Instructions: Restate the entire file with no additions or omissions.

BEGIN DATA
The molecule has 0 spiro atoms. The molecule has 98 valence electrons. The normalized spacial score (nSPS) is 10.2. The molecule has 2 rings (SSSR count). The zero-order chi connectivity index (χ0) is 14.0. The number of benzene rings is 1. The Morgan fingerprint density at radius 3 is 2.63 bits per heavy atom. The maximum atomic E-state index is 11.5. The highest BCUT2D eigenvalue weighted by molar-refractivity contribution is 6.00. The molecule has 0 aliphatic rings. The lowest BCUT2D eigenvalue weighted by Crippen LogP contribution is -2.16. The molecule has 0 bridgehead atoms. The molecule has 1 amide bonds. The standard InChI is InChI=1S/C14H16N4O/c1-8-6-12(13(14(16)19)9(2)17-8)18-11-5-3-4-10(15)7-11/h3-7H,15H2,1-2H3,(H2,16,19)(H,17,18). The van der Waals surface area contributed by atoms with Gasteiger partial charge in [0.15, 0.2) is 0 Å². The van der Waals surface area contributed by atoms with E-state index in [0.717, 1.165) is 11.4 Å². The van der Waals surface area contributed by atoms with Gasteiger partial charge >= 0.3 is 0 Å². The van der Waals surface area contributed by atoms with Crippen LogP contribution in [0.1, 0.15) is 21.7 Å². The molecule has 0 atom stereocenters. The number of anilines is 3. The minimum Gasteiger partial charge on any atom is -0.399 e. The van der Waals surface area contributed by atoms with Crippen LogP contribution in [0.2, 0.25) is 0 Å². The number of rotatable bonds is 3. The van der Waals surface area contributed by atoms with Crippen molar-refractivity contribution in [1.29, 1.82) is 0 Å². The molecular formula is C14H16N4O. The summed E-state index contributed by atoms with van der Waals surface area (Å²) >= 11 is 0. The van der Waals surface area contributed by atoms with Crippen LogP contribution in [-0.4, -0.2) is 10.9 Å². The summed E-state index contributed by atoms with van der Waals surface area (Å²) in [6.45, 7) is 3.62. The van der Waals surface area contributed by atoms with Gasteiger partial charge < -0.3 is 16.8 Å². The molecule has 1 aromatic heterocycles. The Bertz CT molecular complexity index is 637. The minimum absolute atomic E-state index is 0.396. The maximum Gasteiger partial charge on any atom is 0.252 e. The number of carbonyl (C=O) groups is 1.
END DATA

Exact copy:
The molecule has 0 spiro atoms. The molecule has 98 valence electrons. The normalized spacial score (nSPS) is 10.2. The molecule has 2 rings (SSSR count). The zero-order chi connectivity index (χ0) is 14.0. The number of benzene rings is 1. The Morgan fingerprint density at radius 3 is 2.63 bits per heavy atom. The maximum atomic E-state index is 11.5. The highest BCUT2D eigenvalue weighted by molar-refractivity contribution is 6.00. The molecule has 0 aliphatic rings. The lowest BCUT2D eigenvalue weighted by Crippen LogP contribution is -2.16. The molecule has 0 bridgehead atoms. The molecule has 1 amide bonds. The standard InChI is InChI=1S/C14H16N4O/c1-8-6-12(13(14(16)19)9(2)17-8)18-11-5-3-4-10(15)7-11/h3-7H,15H2,1-2H3,(H2,16,19)(H,17,18). The van der Waals surface area contributed by atoms with Gasteiger partial charge in [0.15, 0.2) is 0 Å². The van der Waals surface area contributed by atoms with E-state index in [0.717, 1.165) is 11.4 Å². The van der Waals surface area contributed by atoms with Gasteiger partial charge >= 0.3 is 0 Å². The van der Waals surface area contributed by atoms with Crippen LogP contribution in [0.1, 0.15) is 21.7 Å². The molecule has 0 atom stereocenters. The number of anilines is 3. The minimum Gasteiger partial charge on any atom is -0.399 e. The van der Waals surface area contributed by atoms with Crippen LogP contribution in [0.2, 0.25) is 0 Å². The number of rotatable bonds is 3. The van der Waals surface area contributed by atoms with Crippen molar-refractivity contribution in [1.29, 1.82) is 0 Å². The molecular formula is C14H16N4O. The summed E-state index contributed by atoms with van der Waals surface area (Å²) >= 11 is 0. The van der Waals surface area contributed by atoms with Crippen LogP contribution in [-0.4, -0.2) is 10.9 Å². The summed E-state index contributed by atoms with van der Waals surface area (Å²) in [6.45, 7) is 3.62. The van der Waals surface area contributed by atoms with Gasteiger partial charge < -0.3 is 16.8 Å². The molecule has 1 aromatic heterocycles. The Bertz CT molecular complexity index is 637. The minimum absolute atomic E-state index is 0.396. The maximum Gasteiger partial charge on any atom is 0.252 e. The number of carbonyl (C=O) groups is 1.